February 27, 2020

February 27, 2020

Subscribe to Latest Legal News and Analysis

February 26, 2020

Subscribe to Latest Legal News and Analysis

February 25, 2020

Subscribe to Latest Legal News and Analysis

Government Releases Proposed Changes to Physician Self-Referral Law (Stark Law), Anti-Kickback Statute and CMP Regulations; Significant Changes Intended to Encourage Care Coordination and Value-Based Care

On October 9, 2019, the Department of Health and Human Services (HHS) released its long-awaited proposals (the Proposed Rules) to update regulatory exceptions to the federal Physician Self-Referral Law (the Stark Law), the Anti-Kickback Statute (AKS), and the Civil Monetary Penalties Law (CMP). The Centers for Medicare & Medicaid Services (CMS) issued a proposed rule to update exceptions to the Physician Self-Referral Law (the PSR Rule), and the HHS Office of Inspector General (OIG) issued a proposed rule to update the AKS safe harbors and expand exceptions to the CMP’s beneficiary inducements prohibition (the AKS Rule). The Proposed Rules are intended to reduce perceived regulatory barriers to beneficial health care arrangements, and to facilitate the implementation of new approaches to health care service delivery and coordination, including value-based care models.

Modernizing and Clarifying the Physician Self-Referral Law Regulations

In its PSR Rule, CMS seeks to address the Physician Self-Referral Law’s “undue regulatory impact and burden” on health care organizations by establishing important new exceptions, and by revising current exceptions to add flexibility for arrangements with referring physicians. Specifically, the PSR Rule sets forth three new exceptions for arrangements that facilitate value-based health care delivery and payment, and may feature full or meaningful downside risk. Interestingly, CMS notes that with the transition to value-based care, where health care reimbursement is “no longer operating in a volume-based system… fewer “traditional” requirements” are needed to ensure that arrangements do not “pose a risk of program or patient abuse.”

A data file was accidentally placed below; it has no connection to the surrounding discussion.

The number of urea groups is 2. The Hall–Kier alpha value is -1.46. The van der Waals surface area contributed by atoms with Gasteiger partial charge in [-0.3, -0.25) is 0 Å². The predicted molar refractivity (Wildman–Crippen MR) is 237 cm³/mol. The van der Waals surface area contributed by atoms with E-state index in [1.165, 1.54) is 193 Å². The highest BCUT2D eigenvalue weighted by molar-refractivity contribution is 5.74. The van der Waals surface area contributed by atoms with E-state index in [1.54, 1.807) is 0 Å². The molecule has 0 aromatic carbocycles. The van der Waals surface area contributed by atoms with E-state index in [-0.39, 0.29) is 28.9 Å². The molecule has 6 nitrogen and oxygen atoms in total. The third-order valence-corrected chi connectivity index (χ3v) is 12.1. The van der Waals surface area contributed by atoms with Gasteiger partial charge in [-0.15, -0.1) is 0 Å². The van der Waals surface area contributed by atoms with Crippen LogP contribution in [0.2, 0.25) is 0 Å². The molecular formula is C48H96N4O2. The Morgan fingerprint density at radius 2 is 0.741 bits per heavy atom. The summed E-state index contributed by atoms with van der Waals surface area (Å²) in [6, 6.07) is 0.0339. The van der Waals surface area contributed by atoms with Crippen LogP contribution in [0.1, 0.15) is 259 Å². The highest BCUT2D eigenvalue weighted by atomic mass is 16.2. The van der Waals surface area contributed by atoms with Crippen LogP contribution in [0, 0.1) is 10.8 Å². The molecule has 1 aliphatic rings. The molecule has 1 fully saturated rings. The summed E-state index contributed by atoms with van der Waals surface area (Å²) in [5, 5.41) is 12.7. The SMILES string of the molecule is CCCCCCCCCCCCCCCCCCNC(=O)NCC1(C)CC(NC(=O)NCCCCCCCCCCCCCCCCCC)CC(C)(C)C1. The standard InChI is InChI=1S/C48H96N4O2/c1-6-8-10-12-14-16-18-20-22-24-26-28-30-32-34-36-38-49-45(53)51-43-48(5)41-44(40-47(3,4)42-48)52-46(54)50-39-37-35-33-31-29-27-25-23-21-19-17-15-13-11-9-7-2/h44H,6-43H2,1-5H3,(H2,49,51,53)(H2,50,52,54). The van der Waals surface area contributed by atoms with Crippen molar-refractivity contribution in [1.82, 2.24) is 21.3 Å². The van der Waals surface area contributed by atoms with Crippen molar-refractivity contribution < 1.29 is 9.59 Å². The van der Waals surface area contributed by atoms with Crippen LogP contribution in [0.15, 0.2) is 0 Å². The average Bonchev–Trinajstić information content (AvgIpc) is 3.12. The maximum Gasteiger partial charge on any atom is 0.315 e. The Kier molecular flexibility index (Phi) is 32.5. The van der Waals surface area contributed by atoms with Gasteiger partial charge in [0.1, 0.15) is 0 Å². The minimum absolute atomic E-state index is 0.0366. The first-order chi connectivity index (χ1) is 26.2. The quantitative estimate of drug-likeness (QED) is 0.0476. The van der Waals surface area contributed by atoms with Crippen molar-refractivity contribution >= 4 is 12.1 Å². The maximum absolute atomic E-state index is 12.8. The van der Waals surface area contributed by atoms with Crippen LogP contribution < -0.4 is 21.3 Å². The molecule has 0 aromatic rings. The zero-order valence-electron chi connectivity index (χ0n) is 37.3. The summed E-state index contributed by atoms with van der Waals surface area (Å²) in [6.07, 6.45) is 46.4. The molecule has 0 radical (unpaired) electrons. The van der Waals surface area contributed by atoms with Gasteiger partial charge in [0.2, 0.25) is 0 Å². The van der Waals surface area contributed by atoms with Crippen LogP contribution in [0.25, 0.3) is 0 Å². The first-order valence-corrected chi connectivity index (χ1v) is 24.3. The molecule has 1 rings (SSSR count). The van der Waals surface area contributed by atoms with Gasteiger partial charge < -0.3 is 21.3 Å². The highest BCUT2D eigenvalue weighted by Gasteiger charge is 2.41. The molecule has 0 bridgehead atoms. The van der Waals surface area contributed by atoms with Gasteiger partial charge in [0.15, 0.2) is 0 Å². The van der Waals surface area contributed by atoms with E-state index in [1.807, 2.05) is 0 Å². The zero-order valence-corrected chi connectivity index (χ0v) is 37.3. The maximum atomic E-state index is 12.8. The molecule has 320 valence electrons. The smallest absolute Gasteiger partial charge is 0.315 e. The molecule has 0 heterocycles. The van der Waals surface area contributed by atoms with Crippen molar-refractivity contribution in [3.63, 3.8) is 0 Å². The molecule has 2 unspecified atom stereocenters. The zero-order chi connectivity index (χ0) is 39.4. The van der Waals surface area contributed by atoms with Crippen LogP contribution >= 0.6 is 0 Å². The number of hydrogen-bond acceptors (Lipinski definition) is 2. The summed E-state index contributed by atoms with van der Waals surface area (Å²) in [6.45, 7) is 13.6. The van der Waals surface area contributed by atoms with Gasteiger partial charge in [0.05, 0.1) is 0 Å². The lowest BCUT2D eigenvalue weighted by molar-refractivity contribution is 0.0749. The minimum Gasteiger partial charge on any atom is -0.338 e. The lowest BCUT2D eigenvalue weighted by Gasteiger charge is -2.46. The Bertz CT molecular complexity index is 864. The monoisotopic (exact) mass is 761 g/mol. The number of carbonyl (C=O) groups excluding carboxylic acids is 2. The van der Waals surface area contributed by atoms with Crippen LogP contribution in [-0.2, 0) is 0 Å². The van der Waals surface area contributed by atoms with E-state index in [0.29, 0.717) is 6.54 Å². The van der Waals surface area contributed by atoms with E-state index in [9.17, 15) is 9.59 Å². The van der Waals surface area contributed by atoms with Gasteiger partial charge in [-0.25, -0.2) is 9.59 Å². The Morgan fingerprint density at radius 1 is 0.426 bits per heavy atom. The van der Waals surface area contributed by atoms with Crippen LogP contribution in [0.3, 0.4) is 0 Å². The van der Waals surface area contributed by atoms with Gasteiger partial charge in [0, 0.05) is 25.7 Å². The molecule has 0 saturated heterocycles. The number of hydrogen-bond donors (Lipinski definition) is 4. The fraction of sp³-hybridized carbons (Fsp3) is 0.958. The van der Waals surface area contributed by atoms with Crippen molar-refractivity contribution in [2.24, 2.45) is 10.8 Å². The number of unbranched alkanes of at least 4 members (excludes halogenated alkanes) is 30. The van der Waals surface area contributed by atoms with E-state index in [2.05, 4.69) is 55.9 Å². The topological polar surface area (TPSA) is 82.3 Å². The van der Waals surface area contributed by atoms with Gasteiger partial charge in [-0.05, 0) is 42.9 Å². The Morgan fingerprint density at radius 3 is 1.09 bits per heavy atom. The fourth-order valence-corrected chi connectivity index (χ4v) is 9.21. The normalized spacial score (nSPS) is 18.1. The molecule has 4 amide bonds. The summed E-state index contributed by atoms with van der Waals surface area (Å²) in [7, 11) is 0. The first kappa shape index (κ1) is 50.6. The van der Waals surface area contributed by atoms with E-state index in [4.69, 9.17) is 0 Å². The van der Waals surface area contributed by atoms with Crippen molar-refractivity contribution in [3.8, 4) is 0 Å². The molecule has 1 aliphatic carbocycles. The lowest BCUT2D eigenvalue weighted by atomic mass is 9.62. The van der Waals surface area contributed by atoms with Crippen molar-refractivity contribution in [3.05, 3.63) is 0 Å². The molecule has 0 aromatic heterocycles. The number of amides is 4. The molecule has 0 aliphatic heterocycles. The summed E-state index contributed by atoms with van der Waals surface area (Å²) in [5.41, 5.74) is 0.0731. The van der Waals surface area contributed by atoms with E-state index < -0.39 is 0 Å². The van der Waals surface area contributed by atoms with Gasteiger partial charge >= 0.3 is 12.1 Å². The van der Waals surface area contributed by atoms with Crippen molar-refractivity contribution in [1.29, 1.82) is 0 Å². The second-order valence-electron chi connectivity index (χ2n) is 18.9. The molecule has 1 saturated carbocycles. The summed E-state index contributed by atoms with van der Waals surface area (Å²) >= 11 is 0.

The PSR Rule includes a new provision that addresses downstream compensation to a physician from a group practice, where the compensation derives from participation in a value-based arrangement. The PSR Rule also proposes a new exception allowing limited remuneration to a physician – up to $3,500 per calendar year – for items or services provided by the physician at fair market value under a commercially reasonable arrangement that meets certain requirements, even if the arrangement is not memorialized in writing and the amount of remuneration is not set in advance. Additionally, the PSR Rule proposes a new exception allowing for the provision of certain cybersecurity technology and services to a physician in accordance with a written agreement, and also proposes to revise the current exception for donations of electronic health records items and services (EHR Exception) to protect donation of cybersecurity software and services. In connection with this latter change, the PSR Rule proposes to eliminate the current sunset provision for the EHR Exception (currently scheduled for December 31, 2021).